If You Are a Victim
The steps you take as a victim depend on the type of crime that has occurred, or the pieces of information compromised.
- Bank account number, check card or credit card numbers, or access codes – Notify the bank(s) and close the account(s).
- Social security number or card – Notify one of the three major credit reporting agencies and place a fraud alert on your credit report. A fraud alert can help prevent new credit accounts from being opened with your information. The agency contacted is required to notify the other agencies.
File a police report if a physical theft has occurred. If you are a victim of a pretense scam, file a complaint with the Federal Trade Commission at ftc.gov.
Follow these steps if fraudulent transactions appear on your bank or credit card account:
- Alert your bank – The law protects you from fraudulent transactions, but time limits apply based on the type of transaction.
- Report in writing – Most banks require the completion of a dispute form, but if not, follow up with a letter. Keep a copy of all correspondence.
- Close your account – Close your account and open a new one to prevent additional fraudulent transactions.
If you believe fraudulent accounts have been opened in your name, it is important to follow and carefully document the steps below. Make notes of everyone you speak with, print online forms, and retain all related documents.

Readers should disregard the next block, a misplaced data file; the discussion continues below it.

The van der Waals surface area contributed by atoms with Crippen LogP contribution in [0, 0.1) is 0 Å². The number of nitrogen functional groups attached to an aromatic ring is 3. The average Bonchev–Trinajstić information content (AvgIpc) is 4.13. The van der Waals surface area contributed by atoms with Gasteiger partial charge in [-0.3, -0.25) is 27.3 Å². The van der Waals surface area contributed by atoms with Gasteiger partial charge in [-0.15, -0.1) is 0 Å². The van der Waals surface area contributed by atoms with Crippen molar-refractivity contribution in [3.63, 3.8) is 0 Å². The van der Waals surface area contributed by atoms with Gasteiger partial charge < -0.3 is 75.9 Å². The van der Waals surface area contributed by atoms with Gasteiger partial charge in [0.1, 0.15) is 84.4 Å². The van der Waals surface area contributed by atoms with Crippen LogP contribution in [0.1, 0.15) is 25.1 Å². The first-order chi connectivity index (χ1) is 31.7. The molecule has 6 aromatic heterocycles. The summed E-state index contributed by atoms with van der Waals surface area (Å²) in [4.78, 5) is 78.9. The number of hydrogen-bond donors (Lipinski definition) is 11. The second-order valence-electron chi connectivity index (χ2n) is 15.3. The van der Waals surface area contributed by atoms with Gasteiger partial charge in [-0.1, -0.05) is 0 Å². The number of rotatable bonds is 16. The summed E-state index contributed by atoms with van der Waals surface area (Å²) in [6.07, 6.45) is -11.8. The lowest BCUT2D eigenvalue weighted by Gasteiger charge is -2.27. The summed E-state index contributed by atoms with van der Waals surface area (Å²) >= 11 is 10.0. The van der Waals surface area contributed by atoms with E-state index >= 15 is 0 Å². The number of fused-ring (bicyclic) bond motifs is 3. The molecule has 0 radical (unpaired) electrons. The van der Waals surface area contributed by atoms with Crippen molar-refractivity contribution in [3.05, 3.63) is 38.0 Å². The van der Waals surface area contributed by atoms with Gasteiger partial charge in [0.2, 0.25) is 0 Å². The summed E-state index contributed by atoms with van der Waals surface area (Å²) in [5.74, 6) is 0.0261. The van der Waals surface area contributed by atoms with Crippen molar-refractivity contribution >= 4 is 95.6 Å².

- File a police report – A police report may be required to substantiate your fraud claim, so file a police report and retain a copy.
- Contact the bank or creditor – The process for handling a fraud claim will vary by bank. Make sure you understand exactly what is expected from you, and what you can expect from the bank.
- Document your claim in writing – If the bank does not provide you with a fraud form, send a written letter via certified mail.
- Notify credit-reporting agencies – If fraudulent accounts appear on your credit report, file a dispute with each credit-reporting agency. Follow up in writing and include copies of your documentation, such as a police report, or credit report with fraudulent accounts circled.
- Place a fraud alert on your credit report – Notify the credit-reporting agencies and place a fraud alert or security freeze on your credit report. These services can help prevent the opening of new credit accounts with your information. A fraud alert is a cautionary flag to creditors, while a security freeze is a more drastic measure that prevents access to your report. Explore the differences and decide which method is right for you by contacting the fraud department at the credit-reporting agencies.
- Monitor your credit report – Periodically check your credit report to make sure all fraudulent activity is removed, and that additional fraudulent activity has not occurred.
- Keep your documentation – At the conclusion of the investigation, ask the creditor for a document that states you are not responsible for the debt. Keep all notes and correspondence.
The Federal Trade Commission is your fraud advocate. For additional help, call their toll-free number at 877.IDTHEFT, or visit ftc.gov.